Perform the build

Now let's build the contract by invoking the previously-downloaded build wrapper:

python3 ./ --image=${IMAGE} \
--project=${PROJECT} \

In the output folder(s), you should see the following files (example):

  • adder.wasm: the actual bytecode of the smart contract, to be deployed on the network;
  • adder.abi.json: the ABI of the smart contract (a listing of endpoints and types definitions), to be used when developing dApps or simply interacting with the contract (e.g. using erdjs);
  • adder.codehash.txt: a file containing the computed codehash of the contract.
  • adder.source.json : packaged (bundled) source code.

TL;DR build snippet

These being said, let's summarize the steps above into a single bash snippet:


export PROJECT=~/contracts/mx-contracts-rs
export BUILD_OUTPUT=~/contracts/output-from-docker
# Below, the image tag is just an example:
export IMAGE=multiversx/sdk-rust-contract-builder:v1.2.3

python3 ./ --image=${IMAGE} \
--project=${PROJECT} \

Reproducible build using mxpy

A more straightforward alternative to the previous bash script is to use mxpy to build a contract in a reproducible manner.

First, make sure you have the:

Then, use the reproducible-build command (below, the image tag is just an example):

mxpy contract reproducible-build --docker-image="multiversx/sdk-rust-contract-builder:v1.2.3"

This will build all the smart contracts inside the current working directory. If you want to build the smart contracts inside another directory, you can specify an input directory:

mxpy contract reproducible-build ~/contracts/mx-contracts-rs --docker-image="multiversx/sdk-rust-contract-builder:v1.2.3"

Upon a successful build, an output folder named output-docker will be generated. It contains one subfolder for each contract, each holding the following files:

  • contract.wasm: the actual bytecode of the smart contract, to be deployed on the network;
  • contract.abi.json: the ABI of the smart contract (a listing of endpoints and types definitions), to be used when developing dApps or simply interacting with the contract (e.g. using sdk-js);
  • contract.codehash.txt: the computed codehash of the contract.
  • contract-1.2.3.source.json : packaged (bundled) source code.

You can run a local test using these example contracts.

Comparing the codehashes

Once the build is ready, you can check the codehash of the generated *.wasm, by inspecting the file *.codehash.txt

For our example, that should be:

adder.codehash.txt: 384b680df7a95ebceca02ffb3e760a2fc288dea1b802685ef15df22ae88ba15b

We can see that it matches the previously fetched (or computed) codehash. That is, the contract deployed at erd1qqqqqqqqqqqqqpgqws44xjx2t056nn79fn29q0rjwfrd3m43396ql35kxy is guaranteed to have been built from the same source code version as the one that we've checked out.

Congratulations! You've achieved a reproducible contract build 🎉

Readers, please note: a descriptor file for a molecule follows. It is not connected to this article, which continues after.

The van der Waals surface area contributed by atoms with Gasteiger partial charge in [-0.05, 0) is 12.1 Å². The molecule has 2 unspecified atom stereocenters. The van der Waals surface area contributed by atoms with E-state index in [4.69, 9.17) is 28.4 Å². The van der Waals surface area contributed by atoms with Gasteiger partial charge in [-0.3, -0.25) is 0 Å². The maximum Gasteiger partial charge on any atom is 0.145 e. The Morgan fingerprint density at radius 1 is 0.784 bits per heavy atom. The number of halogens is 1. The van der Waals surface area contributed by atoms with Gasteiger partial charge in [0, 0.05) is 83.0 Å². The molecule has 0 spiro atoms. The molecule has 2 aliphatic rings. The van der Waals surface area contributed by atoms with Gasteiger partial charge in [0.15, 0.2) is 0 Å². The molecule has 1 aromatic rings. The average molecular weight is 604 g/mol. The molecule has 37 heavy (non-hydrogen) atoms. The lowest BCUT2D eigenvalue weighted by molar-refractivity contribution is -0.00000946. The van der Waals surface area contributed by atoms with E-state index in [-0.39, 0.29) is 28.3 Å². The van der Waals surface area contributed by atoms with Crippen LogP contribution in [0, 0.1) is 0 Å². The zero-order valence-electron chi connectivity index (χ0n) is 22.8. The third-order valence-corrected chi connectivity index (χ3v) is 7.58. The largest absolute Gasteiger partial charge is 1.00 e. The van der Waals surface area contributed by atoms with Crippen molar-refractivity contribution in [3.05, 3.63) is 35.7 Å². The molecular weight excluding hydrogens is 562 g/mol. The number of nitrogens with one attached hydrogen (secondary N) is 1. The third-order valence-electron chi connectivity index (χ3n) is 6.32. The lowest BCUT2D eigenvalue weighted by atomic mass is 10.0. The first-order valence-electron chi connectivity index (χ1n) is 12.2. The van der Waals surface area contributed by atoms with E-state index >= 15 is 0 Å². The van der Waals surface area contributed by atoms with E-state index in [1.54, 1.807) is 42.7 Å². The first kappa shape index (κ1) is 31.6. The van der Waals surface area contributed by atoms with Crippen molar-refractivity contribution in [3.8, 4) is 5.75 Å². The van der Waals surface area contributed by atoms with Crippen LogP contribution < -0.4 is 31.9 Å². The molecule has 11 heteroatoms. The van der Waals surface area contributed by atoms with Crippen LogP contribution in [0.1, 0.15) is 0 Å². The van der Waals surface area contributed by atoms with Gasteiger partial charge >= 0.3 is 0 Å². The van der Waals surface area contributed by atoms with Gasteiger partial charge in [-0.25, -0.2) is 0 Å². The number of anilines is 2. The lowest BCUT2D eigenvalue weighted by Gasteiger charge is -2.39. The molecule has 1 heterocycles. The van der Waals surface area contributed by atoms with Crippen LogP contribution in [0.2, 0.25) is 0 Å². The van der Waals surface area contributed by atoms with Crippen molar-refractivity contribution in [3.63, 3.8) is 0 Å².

How to verify a smart contract on Explorer?

The new MultiversX Explorer provides a convenient way to visualise the source code of deployed smart contracts on blockchain. This is the beauty of the Web3 vision for a decentralized internet, where anyone can deploy contracts that everyone can interact with.


Please note that as a Beta feature still in development, certain steps described may undergo changes.


Make sure that you have the latest mxpy installed. In order to install mxpy, follow the instructions at install mxpy.

  1. The contract must be deterministically built as described above.
  2. To start with the verification process, we need to first deploy the smart contract. For deploying contracts have a look here:
  3. Upon deploying, the output will not only provide information such as the transaction hash and data, but also the address of the newly deployed contract.
  4. In order to verify your contract the command you have to use is (below, the image tag is just an example):
mxpy --verbose contract verify "erd1qqqqqqqqqqqqqpgq6u07hhkfsvuk5aae92g549s6pc2s9ycq0dps368jr5" --packaged-src=./output-docker/contract/contract-0.0.0.source.json --verifier-url="" --docker-image="multiversx/sdk-rust-contract-builder:v1.2.3"  --pem=contract-owner.pem

For the above code snippet:

  • erd1qqqqqqqqqqqqqpgq6u07hhkfsvuk5aae92g549s6pc2s9ycq0dps368jr5 - should be your contract address (in this case is a dummy address);
  • --packaged-src=./output-docker/contract/contract-0.0.0.source.json - should be found in the output folder after deterministically building your contract;
  • --verifier-url="" - this is the verifier api address. Be advised that it may be subject to change;
  • --docker-image="multiversx/sdk-rust-contract-builder:v1.2.3" - the same version utilized in constructing the contract must be utilized here too;
  • --pem=contract-owner.pem - represents the owner of the contract.
  1. Given the current limited bandwidth, it might take some time to be processed.